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BW Businessworld

The Private-PSU Slugfest

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Mukesh Ambani-owned Reliance Industries (RIL) has for the first time toppled Indian Oil Corporation (IOC), the long-time leader, to top the BW Real 500 ranking.

A 41.4 per cent growth driven by a merger with Reliance Petroleum and improved refining margins put it at the top. While IOC's income fell, it is still more than RIL's. But RIL's asset base is larger by 54 per cent. Also, RIL's debt-equity ratio has fallen to 0.49 from 0.7 thanks to a 15 per cent drop in borrowings. But it remains the biggest borrower in absolute terms in the list with total debt of over Rs 64,000 crore.

What gives RIL the confidence to expand is the 16 per cent jump in its net worth (about Rs 1,41,003 crore). RIL plans to double its enterprise value to $80 billion within the next decade. A Rs 42,000-crore expansion of the Jamnagar petrochemical and refinery complex by 2014 is also planned.

In April, RIL ventured into shale gas exploration — it bought 40 per cent stake in Atlas's Marcellus Shale acreage ($1.7 billion), 45 per cent in Pioneer Natural Resources' Eagle Ford asset in Texas ($1.3 billion) and 60 per cent in a venture with Houston-based Carrizo Oil & Gas ($392 million). Arvind Mahajan of KPMG says this will give RIL a leg-up in India when the country opens its shale gas assets next year.

But challenges remain. KG D6's gas output was expected to go up from 60 million standard cubic metres a day (mscmd) to 80 mscmd this year, adding $1.1 billion (Rs 5,100 crore) to revenue annually. But Goldman Sachs feels this will not happen for the next two quarters.

RIL will also need to fund its telecom re-entry through Infotel, which bagged broadband wireless spectrum in all 22 circles for Rs 12,872 crore. But as current rules prohibit voice services on BWA, rivals with 3G may have an upper hand.

On the power-generation front, RIL's plans have not been finalised, even though a foray was announced during its AGM. In addition, the

Rs 5,220-crore Reliance Retail is still bleeding. But then RIL has Rs 1,38,025 crore in reserves  and Rs 24,417 crore as profit.

Nevin John

2 IOC - B.M. Bansal Chairman, Total income: Rs 2,86,456 cr, Total assets: Rs 1,68,594 cr, Net profit: Rs 10,827 cr, Debt: Rs 49,465 cr, Reserves and surplus: Rs 50,034 cr (BW pic by Tribhuwan Sharma)Last year's numero uno, Indian Oil Corporation (IOC), has been pushed off the throne in the BW Real 500 list by Reliance Industries (RIL). IOC's income dropped from Rs 320,517 crore to Rs 286,456 crore this fiscal, owing to a drop in international crude prices. This, however, does not bother IOC chairman B.M. Bansal. "Sales volume has increased and the company is doing fine."

IOC, in fact, has its foot firmly on the gas pedal. It plans to enhance its refining and retail business as well as add 800 new petrol pumps. To strengthen its global presence and gain more experience in exploration, it has set aside $1 billion for foreign acquisitions, and claims to have already spoken to BP for asset acquisitions.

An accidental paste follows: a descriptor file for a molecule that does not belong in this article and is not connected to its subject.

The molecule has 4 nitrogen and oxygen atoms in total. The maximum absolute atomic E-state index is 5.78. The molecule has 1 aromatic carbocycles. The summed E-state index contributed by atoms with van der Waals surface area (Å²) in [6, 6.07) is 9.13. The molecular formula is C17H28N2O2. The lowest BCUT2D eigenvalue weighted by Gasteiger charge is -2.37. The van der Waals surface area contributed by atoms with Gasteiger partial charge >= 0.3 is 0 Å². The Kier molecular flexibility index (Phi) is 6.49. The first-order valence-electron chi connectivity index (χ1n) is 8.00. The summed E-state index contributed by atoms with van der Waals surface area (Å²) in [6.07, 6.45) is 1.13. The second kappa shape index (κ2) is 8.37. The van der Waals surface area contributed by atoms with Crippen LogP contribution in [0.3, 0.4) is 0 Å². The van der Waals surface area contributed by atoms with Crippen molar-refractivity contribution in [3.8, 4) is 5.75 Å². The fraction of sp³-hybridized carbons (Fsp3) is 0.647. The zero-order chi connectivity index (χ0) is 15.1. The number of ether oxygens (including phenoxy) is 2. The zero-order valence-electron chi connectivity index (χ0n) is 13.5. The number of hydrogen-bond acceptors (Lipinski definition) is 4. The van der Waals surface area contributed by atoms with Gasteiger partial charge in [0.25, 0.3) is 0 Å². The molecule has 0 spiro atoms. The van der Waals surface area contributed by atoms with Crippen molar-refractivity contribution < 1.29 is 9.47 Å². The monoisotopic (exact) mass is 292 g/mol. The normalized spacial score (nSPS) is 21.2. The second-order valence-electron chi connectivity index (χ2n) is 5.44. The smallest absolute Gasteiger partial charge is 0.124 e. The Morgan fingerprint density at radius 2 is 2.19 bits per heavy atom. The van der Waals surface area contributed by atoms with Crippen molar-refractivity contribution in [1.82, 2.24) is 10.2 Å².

The company, which is already present in the entire value chain of the petroleum segment — exploration, refining, marketing, pipelines, petrochemicals and gas to global operations, may venture into shale gas. "Right now, nothing is on the table. But if we get a good option, we would surely opt for it," says Bansal.

In India, IOC is setting up a Rs 10,000-crore gasification and re-gasification plant in Tamil Nadu. In petrochemicals, the company's Panipat unit and Haldia Petrochemicals have raised their naphtha offtakes by 88.8 thousand metric tonnes (TMT) and 32.2 TMT, respectively. Also, work on the sulphur recovery unit of IOC's Haldia plant is expected to be commissioned soon, after which the company will operationalise its Rs 2,869-crore hydrocracker project.

Though IOC is not the market leader in petrochemicals, it has been making significant inroads into competitors' share. In fact, in the past four financial years, it has climbed to being next to only RIL. "RIL has a variety of products in the petrochem segment. At IOC, the situation may improve after the Panipat unit goes from 12 million metric tonnes per annum (MMTPA) to 15 MMTPA," says an analyst.

A major development likely to take place this year is that the government may offload another 10 per cent of its stake in IOC, provided IOC adds eight independent directors to its board.

Anilesh S. Mahajan


Oil and Natural Gas Corporation (ONGC), India's leading oil exploration and production (E&P) company, remains third in the BW Real 500 list. With Rs 101,407 crore net worth and Rs 99,268 crore cash reserve in 2010, its results continue to be robust.

But ONGC faces a lot of challenges. It has not been able to successfully convert its big exploration bids into production wells. The Comptroller and Auditor General's audit report 2010-11, which examined ONGC's performance during 2004-05 and 2007-08 in 37 shallow water blocks (21 nomination blocks and 16 New Exploration Licensing Policy blocks), says its exploratory efforts are slow. The report says there is a shortfall of 41 per cent as only 76 locations out of a planned 130 have been drilled.